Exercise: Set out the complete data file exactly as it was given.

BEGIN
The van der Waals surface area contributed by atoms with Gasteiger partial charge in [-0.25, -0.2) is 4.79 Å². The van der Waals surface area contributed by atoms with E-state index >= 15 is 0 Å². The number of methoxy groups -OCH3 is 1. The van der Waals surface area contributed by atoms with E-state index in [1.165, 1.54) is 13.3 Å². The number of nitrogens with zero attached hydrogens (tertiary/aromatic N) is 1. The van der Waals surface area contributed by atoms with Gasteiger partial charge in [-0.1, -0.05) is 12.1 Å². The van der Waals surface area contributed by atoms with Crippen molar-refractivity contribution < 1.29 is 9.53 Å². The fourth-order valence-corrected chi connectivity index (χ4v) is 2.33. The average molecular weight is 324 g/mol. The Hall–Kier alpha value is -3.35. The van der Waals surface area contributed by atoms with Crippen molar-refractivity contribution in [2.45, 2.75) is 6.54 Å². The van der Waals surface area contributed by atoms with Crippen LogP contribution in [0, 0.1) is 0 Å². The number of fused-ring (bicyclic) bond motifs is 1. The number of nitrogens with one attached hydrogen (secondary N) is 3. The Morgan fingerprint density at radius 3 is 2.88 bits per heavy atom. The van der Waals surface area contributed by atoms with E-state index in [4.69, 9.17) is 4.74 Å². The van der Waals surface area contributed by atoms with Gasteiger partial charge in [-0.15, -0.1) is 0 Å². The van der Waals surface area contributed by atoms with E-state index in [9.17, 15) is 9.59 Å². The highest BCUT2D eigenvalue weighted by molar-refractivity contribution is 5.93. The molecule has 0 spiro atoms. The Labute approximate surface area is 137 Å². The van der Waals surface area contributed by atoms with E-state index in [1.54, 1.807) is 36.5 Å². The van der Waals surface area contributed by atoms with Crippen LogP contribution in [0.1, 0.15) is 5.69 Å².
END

The van der Waals surface area contributed by atoms with Gasteiger partial charge in [-0.25, -0.2) is 4.79 Å². The van der Waals surface area contributed by atoms with E-state index >= 15 is 0 Å². The number of methoxy groups -OCH3 is 1. The van der Waals surface area contributed by atoms with E-state index in [1.165, 1.54) is 13.3 Å². The number of nitrogens with zero attached hydrogens (tertiary/aromatic N) is 1. The van der Waals surface area contributed by atoms with Gasteiger partial charge in [-0.1, -0.05) is 12.1 Å². The van der Waals surface area contributed by atoms with Crippen molar-refractivity contribution < 1.29 is 9.53 Å². The fourth-order valence-corrected chi connectivity index (χ4v) is 2.33. The average molecular weight is 324 g/mol. The Hall–Kier alpha value is -3.35. The van der Waals surface area contributed by atoms with Crippen molar-refractivity contribution in [2.45, 2.75) is 6.54 Å². The van der Waals surface area contributed by atoms with Crippen LogP contribution in [0, 0.1) is 0 Å². The number of fused-ring (bicyclic) bond motifs is 1. The number of nitrogens with one attached hydrogen (secondary N) is 3. The Morgan fingerprint density at radius 3 is 2.88 bits per heavy atom. The van der Waals surface area contributed by atoms with E-state index in [4.69, 9.17) is 4.74 Å². The van der Waals surface area contributed by atoms with Gasteiger partial charge in [-0.15, -0.1) is 0 Å². The van der Waals surface area contributed by atoms with E-state index in [9.17, 15) is 9.59 Å². The highest BCUT2D eigenvalue weighted by molar-refractivity contribution is 5.93. The molecule has 0 spiro atoms. The Labute approximate surface area is 137 Å². The van der Waals surface area contributed by atoms with E-state index in [1.54, 1.807) is 36.5 Å². The van der Waals surface area contributed by atoms with Crippen LogP contribution in [0.1, 0.15) is 5.69 Å².